Winter weather makes Schaumburg fest 'great' again
The icy snow could sting your face at times Saturday afternoon, but in a winter marked by record high temperatures and frigid days of polar vortex, the Spring Valley Winter Fest in Schaumburg embraced the temperatures near freezing.
"At least we have some snow this year, which makes snowshoeing easier," said Sharon Ogorzalek, a longtime volunteer who manned an inside table teaching kids how to tell if tracks in the snow were left by a squirrel, rabbit, raccoon, mouse, deer or coyote.
"It's perfect weather," said Jason Marchi of Schaumburg as he and his son, Thomas, 6, slipped on snowshoes. "He's excited. He loves this stuff."
Working his way uphill, while making a path in the snow through prairie grass as tall as he was, Thomas did note, "The snow is killing me." But after the hike, when he was enjoying a hot chocolate and chocolate chip cookie at a table inside the Spring Valley Nature Center, the boy was all smiles.
"It was great," Thomas said. "Well, it was very hard so it wasn't too great, but it was great."
Trying something new and appreciating nature during winter is the goal of the festival, which also runs from noon until 3 p.m. Sunday.
"Our purpose is to get people come outside when a lot of people are staying in," said Dave Brooks manager of conservation services for the Schaumburg Park District. "Come and enjoy the beauty of winter."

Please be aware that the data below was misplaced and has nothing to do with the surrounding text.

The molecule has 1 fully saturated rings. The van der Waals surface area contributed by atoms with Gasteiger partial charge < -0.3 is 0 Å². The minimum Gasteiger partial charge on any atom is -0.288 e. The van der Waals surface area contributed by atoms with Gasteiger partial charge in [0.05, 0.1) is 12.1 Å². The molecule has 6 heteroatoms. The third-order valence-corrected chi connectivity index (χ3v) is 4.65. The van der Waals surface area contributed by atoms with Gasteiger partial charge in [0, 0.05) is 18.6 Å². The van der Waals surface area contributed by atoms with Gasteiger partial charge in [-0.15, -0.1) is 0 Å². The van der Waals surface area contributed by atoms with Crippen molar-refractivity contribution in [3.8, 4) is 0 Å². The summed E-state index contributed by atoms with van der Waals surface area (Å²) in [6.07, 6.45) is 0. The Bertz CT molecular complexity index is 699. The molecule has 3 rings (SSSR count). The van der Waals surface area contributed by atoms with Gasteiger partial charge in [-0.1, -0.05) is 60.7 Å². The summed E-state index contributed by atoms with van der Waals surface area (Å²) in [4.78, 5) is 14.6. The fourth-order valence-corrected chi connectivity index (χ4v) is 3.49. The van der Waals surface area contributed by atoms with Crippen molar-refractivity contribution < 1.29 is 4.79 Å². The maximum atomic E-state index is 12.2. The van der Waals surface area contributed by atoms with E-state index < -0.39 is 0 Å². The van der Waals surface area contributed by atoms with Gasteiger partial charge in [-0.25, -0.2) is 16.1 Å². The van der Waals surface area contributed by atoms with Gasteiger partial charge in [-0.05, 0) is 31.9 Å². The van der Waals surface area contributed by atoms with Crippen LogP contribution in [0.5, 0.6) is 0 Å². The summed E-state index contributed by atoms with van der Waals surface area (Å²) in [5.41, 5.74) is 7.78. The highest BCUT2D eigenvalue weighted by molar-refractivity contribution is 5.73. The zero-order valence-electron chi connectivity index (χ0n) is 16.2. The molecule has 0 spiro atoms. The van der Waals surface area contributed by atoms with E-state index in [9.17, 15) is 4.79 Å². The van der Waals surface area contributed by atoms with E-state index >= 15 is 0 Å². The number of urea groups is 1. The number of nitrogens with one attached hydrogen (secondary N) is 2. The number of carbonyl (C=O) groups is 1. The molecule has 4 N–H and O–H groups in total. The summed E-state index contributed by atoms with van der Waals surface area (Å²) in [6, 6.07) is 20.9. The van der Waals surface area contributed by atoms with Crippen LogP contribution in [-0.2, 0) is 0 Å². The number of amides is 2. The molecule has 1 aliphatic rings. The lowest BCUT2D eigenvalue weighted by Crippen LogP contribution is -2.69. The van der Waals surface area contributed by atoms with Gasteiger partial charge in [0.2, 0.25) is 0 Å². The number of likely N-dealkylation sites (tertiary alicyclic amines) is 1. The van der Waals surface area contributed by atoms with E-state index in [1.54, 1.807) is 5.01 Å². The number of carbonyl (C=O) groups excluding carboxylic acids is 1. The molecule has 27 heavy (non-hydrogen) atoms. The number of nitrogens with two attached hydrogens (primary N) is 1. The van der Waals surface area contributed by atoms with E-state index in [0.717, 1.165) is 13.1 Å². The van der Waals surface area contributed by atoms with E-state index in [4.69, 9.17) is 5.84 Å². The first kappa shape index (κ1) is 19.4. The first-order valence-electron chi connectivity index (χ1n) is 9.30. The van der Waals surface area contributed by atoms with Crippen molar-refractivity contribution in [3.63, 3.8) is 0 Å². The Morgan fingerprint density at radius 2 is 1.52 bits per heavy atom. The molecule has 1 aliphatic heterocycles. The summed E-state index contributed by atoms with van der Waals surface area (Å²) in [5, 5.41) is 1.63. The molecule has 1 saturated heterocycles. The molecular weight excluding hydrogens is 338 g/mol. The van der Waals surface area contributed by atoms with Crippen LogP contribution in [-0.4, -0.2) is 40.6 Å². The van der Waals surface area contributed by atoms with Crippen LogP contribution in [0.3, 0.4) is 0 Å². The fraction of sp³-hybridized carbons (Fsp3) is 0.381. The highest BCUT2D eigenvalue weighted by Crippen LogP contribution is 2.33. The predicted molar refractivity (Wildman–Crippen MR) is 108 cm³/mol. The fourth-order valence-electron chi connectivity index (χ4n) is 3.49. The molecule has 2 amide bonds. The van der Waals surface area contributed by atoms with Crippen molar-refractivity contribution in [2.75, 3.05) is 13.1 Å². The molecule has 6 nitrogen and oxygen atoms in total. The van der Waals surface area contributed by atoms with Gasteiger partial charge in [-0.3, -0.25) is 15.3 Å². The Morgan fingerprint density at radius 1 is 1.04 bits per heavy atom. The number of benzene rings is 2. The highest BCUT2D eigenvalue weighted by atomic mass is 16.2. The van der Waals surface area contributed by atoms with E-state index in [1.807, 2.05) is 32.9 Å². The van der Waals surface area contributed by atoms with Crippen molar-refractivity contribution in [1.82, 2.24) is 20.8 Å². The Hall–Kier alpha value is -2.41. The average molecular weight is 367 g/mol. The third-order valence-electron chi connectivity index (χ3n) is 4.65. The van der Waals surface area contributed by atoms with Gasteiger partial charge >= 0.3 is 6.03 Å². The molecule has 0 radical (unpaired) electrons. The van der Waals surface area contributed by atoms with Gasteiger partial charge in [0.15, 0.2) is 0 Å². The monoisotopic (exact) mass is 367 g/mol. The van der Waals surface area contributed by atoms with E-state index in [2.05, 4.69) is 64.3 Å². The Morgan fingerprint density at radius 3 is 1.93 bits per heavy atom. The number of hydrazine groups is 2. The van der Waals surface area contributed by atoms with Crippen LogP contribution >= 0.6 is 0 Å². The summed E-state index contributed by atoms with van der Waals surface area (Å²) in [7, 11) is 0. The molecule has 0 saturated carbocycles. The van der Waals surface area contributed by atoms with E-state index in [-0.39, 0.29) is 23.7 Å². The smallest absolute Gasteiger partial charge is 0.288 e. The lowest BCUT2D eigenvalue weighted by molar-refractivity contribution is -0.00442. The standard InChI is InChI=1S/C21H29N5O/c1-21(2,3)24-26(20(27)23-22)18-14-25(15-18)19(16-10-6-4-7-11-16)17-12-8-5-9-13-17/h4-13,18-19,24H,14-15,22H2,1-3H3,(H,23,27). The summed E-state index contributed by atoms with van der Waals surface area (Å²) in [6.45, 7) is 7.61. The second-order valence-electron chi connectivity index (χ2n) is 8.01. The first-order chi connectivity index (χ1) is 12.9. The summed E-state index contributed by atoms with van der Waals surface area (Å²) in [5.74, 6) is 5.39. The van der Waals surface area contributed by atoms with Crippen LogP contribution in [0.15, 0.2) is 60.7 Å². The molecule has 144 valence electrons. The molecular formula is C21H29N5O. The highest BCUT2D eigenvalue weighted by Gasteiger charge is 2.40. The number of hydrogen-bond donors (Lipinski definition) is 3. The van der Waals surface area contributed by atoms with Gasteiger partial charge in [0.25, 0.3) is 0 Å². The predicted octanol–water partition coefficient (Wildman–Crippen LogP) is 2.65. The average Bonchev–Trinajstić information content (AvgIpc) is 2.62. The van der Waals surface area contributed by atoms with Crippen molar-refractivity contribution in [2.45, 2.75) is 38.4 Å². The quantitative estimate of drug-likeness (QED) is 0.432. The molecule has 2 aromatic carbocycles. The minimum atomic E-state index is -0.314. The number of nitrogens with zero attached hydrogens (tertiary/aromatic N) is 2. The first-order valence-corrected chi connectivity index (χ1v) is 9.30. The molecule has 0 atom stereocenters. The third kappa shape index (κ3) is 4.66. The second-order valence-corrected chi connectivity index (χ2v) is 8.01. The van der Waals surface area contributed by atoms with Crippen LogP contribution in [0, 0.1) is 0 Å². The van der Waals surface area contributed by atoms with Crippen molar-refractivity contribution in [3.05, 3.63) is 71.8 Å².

About a dozen sled dogs from the Windy City Mushers pulled wooden sleds across snowy trails. "There are days we go out where we'll have 25 or 30 dogs," said Rick Richter, a co-founder of the group, which runs the dogs every weekend along trails in Elgin, Hoffman Estates and throughout the suburbs. His dogs, Usher and Juneau, generally work in teams from four to eight to pull a sled.
Sponsored by the Spring Valley Nature Club, fest activities included horse-drawn wagon rides, marshmallow-roasting over a bonfire, and winter-themed crafts and games inside. Five-year-old Nathaly Soto used a microscope to display a dragonfly slide on a laptop at a table run by volunteer Carolyn White. Her older brother Diego, 8, tried to toss bags through a wooden snowman's open mouth, as parents Jose Soto and Hilda Esparza said they were glad they made the trip from their home in Vernon Hills.
Admission to the winter fest, 1111 E. Schaumburg Road, is $3 per person or $12 per family, with children 3 and younger free. For more information, call (847) 985-2100 or visit parkfun.com.